BERKELEY – America remains deeply divided on many economic and political issues. Just as US President Donald Trump was touting the accomplishments of his first 100 days in office, a federal court, responding to a legal complaint brought by several jurisdictions, temporarily blocked his executive order to strip federal funding from “sanctuary” states and cities.
According to the ruling, Trump’s order violates the Constitution’s separation of powers clause, due-process guarantees, and the Tenth Amendment, which states that, “The powers not delegated to the United States by the Constitution, nor prohibited by it to the States, are reserved to the States respectively, or to the people.” In other words, states and cities may cooperate with the federal government by carrying out federal policies; but the Tenth Amendment provides the constitutional basis for them to challenge or resist federal policies that conflict with their own goals (in this case, shielding undocumented immigrants from arrest and possible deportation).
Citizens’ needs vary widely across the country, and federalism helps to ensure that they are addressed. State and municipal governments can implement policies more efficiently when they are free to source local ideas and enter into local partnerships with non-governmental actors.
Local-level pilot programs and policy experiments also accelerate innovation, with authorities able to close ineffective programs quickly and expand those that work. And, because a federalist approach encourages transparency and accountability in how policies are implemented, it also bolsters the public’s trust in government institutions and elected officials. This is why most Americans have maintained their confidence in state and local governments, even as their trust in the federal government has reached all-time lows.
State and municipal officials are often responsible for implementing federal policies – concerning health care, education, employment, law enforcement, and environmental protection – that directly affect people’s lives. And the federal government, for its part, uses a variety of tools to encourage innovation among state and local governments, including waivers, pay-for-performance contracts, and challenge grants. Waivers and state flexibility in Medicaid are at the heart of the fractious political showdown over health care.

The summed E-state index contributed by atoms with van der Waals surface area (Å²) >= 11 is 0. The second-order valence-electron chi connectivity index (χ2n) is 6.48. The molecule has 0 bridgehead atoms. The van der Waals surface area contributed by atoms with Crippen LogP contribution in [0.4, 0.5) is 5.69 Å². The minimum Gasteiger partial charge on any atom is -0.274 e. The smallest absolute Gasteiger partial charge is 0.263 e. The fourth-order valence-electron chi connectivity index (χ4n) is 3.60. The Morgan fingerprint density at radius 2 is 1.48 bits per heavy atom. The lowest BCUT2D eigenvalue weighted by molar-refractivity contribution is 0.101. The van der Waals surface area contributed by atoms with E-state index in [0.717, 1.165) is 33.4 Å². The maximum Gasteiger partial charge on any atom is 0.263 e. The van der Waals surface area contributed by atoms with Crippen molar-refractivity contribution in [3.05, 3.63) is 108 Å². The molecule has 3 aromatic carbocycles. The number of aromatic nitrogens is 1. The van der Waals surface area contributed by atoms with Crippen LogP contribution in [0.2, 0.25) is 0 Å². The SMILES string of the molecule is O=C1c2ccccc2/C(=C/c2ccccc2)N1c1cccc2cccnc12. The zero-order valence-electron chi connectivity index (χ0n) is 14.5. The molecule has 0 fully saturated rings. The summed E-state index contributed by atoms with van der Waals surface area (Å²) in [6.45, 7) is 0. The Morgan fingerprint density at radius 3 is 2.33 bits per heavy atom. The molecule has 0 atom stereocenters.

During the past decade, many state and local governments have focused their attention on environmental policy. In 2006, 12 states sued the Environmental Protection Agency for its failure to classify greenhouse gases as pollutants, and to regulate them accordingly. In 2007, the Supreme Court issued a 5-4 decision, siding with the states; and in 2009, the EPA concluded that certain greenhouse gases endanger public welfare. That finding provided a basis for the Obama administration’s new auto-emissions standards and Clean Power Plan, which were established to help America meet its commitments under the 2015 Paris climate agreement.
Trump has now signed an executive order to roll back the Clean Power Plan, claiming, ironically, that he wants to weaken federal regulations as a way to return power to the states. Still, many states are already on track to meet the plan’s emissions targets, and have established their own standards for emissions and renewable energy, as well as their own cap-and-trade systems. And many municipal governments have joined the fight against carbon emissions by expanding mass transit and making government buildings more energy efficient.